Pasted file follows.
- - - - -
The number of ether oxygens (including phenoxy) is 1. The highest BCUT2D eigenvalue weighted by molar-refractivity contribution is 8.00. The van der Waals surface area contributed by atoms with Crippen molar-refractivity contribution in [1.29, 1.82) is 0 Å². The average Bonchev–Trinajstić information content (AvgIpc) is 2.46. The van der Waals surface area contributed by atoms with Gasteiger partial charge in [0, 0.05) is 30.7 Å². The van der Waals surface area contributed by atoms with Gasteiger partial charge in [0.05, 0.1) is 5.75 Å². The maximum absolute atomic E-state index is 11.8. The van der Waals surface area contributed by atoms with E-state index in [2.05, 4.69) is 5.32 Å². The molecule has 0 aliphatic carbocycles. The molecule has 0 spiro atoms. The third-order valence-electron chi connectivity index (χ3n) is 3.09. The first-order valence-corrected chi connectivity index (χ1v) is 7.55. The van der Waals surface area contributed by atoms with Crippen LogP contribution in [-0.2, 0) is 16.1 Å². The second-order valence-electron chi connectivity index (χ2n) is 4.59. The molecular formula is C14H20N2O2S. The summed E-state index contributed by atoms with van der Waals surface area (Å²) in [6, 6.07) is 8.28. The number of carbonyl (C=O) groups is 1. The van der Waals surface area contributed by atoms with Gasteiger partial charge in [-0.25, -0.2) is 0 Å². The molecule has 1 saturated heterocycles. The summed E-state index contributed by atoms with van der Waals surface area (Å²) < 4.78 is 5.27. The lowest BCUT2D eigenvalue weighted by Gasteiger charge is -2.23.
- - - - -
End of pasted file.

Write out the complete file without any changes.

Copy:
The number of ether oxygens (including phenoxy) is 1. The highest BCUT2D eigenvalue weighted by molar-refractivity contribution is 8.00. The van der Waals surface area contributed by atoms with Crippen molar-refractivity contribution in [1.29, 1.82) is 0 Å². The average Bonchev–Trinajstić information content (AvgIpc) is 2.46. The van der Waals surface area contributed by atoms with Gasteiger partial charge in [0, 0.05) is 30.7 Å². The van der Waals surface area contributed by atoms with Gasteiger partial charge in [0.05, 0.1) is 5.75 Å². The maximum absolute atomic E-state index is 11.8. The van der Waals surface area contributed by atoms with E-state index in [2.05, 4.69) is 5.32 Å². The molecule has 0 aliphatic carbocycles. The molecule has 0 spiro atoms. The third-order valence-electron chi connectivity index (χ3n) is 3.09. The first-order valence-corrected chi connectivity index (χ1v) is 7.55. The van der Waals surface area contributed by atoms with Crippen LogP contribution in [-0.2, 0) is 16.1 Å². The second-order valence-electron chi connectivity index (χ2n) is 4.59. The molecular formula is C14H20N2O2S. The summed E-state index contributed by atoms with van der Waals surface area (Å²) in [6, 6.07) is 8.28. The number of carbonyl (C=O) groups is 1. The van der Waals surface area contributed by atoms with Gasteiger partial charge in [-0.25, -0.2) is 0 Å². The molecule has 1 saturated heterocycles. The summed E-state index contributed by atoms with van der Waals surface area (Å²) < 4.78 is 5.27. The lowest BCUT2D eigenvalue weighted by Gasteiger charge is -2.23.